This post has been updated with a statement from a Red Wing student council member. It was originally published Aug. 4.
A Minnesota school system has been sued by a former student claiming “Wangsta Days” were racially offensive and caused harm to her and others.
Quera Pruitt, a black student at Red Wing High School from 2008-2010, alleges that 60 to 70 students transformed one of the 2009 “Dress Up Days” planned by the student council, “Tropical Day,” into “Wigger Day” or “Wangsta Day.”
“Wigger” is a combination of the words “white” and the N-word. It’s a term used to describe a white person who emulates what they believe to be black culture. “Wangsta” has the same far-reaching meaning, but at Red Wing it also meant “Winger Gangta,” according to the suit.
Students allegedly wore “oversized sports jerseys, low-slung pants” and “‘doo rags’ on their heads” as costumes. Red Wing’s principal, Beth M. Borgen, was aware of the event and officials knew about similar occurrences at the school in years past, according to the suit.
The incident caused Pruitt to suffer from “extreme emotional distress” and depression, according to the suit, which led her to drop out of extracurriculars such as track. She’s asking for $75,000 in damages and legal fees.
In an official statement, Superintendent Karsten Anderson, who along with Borgen is named as a co-defendant, said the district “denies the allegations that it has created a racially hostile environment and looks forward to meeting these allegations in court.”
The school “has been and continues to be committed to providing an education to its students that is free from discrimination and harassment based upon race or otherwise.”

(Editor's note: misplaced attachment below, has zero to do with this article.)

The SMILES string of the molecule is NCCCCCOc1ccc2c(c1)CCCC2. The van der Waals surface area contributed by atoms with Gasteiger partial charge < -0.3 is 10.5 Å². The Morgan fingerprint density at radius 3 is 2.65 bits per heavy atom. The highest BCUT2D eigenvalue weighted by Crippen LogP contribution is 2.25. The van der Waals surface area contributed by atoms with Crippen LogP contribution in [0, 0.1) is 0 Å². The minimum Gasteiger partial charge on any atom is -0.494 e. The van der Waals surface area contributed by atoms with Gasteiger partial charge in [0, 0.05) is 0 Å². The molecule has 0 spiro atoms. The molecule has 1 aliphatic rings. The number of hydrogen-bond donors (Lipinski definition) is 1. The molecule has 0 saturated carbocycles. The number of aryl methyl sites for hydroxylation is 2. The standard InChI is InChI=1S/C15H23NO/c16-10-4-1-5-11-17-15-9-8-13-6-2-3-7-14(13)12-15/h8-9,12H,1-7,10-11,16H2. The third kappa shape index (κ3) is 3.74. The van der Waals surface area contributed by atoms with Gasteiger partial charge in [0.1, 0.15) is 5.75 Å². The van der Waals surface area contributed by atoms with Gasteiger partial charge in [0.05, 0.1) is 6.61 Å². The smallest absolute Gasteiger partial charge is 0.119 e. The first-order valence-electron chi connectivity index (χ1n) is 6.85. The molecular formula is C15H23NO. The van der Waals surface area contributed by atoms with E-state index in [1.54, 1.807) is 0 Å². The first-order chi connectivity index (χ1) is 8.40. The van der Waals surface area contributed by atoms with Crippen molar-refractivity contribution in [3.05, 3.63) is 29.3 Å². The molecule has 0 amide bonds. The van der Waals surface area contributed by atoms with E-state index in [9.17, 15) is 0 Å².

Alex Streff, a student council member and rising senior at Red Wing, said in a statement that he agrees that the actions of students who participated in the day were “unacceptable and quite offensive.” However, Streff is asking Pruitt to drop the suit.
“Shortly after the fallout of the day began, Dr. Borgen spoke with all of the student council officers about the issue and asked for our help,” Streff said. “I can assure you that the administration has done everything in their power since that day to ensure that our school is a safe environment for all.”
Streff said the administration made it clear a second such day would lead to severe punishment and have successfully prevented another occurrence from happening. “While their actions to prevent that day may have lacked, their leadership during and following that infamous Wednesday impressed me,” he said.
Pruitt and another black student gave an interview about “Wangsta Day” to TV station KARE about a month after it happened in 2009. It was characterized as a “prank” that “went too far” in the story.
Then-Superintendent Stan Slessor told KARE that he was disappointed by the students’ action, and that they were required to change clothes, though they weren’t punished. He said repeat offenders would be suspended.